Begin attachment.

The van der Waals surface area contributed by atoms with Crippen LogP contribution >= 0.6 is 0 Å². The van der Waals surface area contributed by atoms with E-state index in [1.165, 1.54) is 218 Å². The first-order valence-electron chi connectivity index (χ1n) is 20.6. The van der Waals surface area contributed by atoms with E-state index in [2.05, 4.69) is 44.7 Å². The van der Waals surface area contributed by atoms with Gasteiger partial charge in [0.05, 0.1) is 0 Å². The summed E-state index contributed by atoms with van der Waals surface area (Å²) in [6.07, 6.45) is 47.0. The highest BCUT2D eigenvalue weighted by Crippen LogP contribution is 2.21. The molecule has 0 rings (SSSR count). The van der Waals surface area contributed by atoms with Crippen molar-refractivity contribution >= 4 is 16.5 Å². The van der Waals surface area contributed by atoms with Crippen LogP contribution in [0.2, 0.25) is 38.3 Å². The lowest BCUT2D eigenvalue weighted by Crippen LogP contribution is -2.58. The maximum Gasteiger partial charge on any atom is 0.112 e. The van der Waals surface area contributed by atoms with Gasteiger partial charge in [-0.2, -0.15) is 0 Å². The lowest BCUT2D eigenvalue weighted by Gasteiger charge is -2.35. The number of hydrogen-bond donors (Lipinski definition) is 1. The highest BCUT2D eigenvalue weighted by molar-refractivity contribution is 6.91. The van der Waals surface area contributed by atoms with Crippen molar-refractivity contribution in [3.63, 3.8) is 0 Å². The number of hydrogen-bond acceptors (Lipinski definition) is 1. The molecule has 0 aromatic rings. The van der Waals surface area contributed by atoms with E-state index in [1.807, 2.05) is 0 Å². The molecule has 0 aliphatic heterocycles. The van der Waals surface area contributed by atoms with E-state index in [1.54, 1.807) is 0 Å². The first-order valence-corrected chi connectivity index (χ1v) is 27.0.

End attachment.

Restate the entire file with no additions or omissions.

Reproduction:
The van der Waals surface area contributed by atoms with Crippen LogP contribution >= 0.6 is 0 Å². The van der Waals surface area contributed by atoms with E-state index in [1.165, 1.54) is 218 Å². The first-order valence-electron chi connectivity index (χ1n) is 20.6. The van der Waals surface area contributed by atoms with E-state index in [2.05, 4.69) is 44.7 Å². The van der Waals surface area contributed by atoms with Gasteiger partial charge in [0.05, 0.1) is 0 Å². The summed E-state index contributed by atoms with van der Waals surface area (Å²) in [6.07, 6.45) is 47.0. The highest BCUT2D eigenvalue weighted by Crippen LogP contribution is 2.21. The molecule has 0 rings (SSSR count). The van der Waals surface area contributed by atoms with Crippen molar-refractivity contribution >= 4 is 16.5 Å². The van der Waals surface area contributed by atoms with Crippen LogP contribution in [0.2, 0.25) is 38.3 Å². The lowest BCUT2D eigenvalue weighted by Crippen LogP contribution is -2.58. The maximum Gasteiger partial charge on any atom is 0.112 e. The van der Waals surface area contributed by atoms with Gasteiger partial charge in [-0.2, -0.15) is 0 Å². The lowest BCUT2D eigenvalue weighted by Gasteiger charge is -2.35. The number of hydrogen-bond donors (Lipinski definition) is 1. The highest BCUT2D eigenvalue weighted by molar-refractivity contribution is 6.91. The van der Waals surface area contributed by atoms with Crippen molar-refractivity contribution in [3.63, 3.8) is 0 Å². The number of hydrogen-bond acceptors (Lipinski definition) is 1. The molecule has 0 aromatic rings. The van der Waals surface area contributed by atoms with E-state index in [1.807, 2.05) is 0 Å². The molecule has 0 aliphatic heterocycles. The van der Waals surface area contributed by atoms with E-state index in [1.54, 1.807) is 0 Å². The first-order valence-corrected chi connectivity index (χ1v) is 27.0.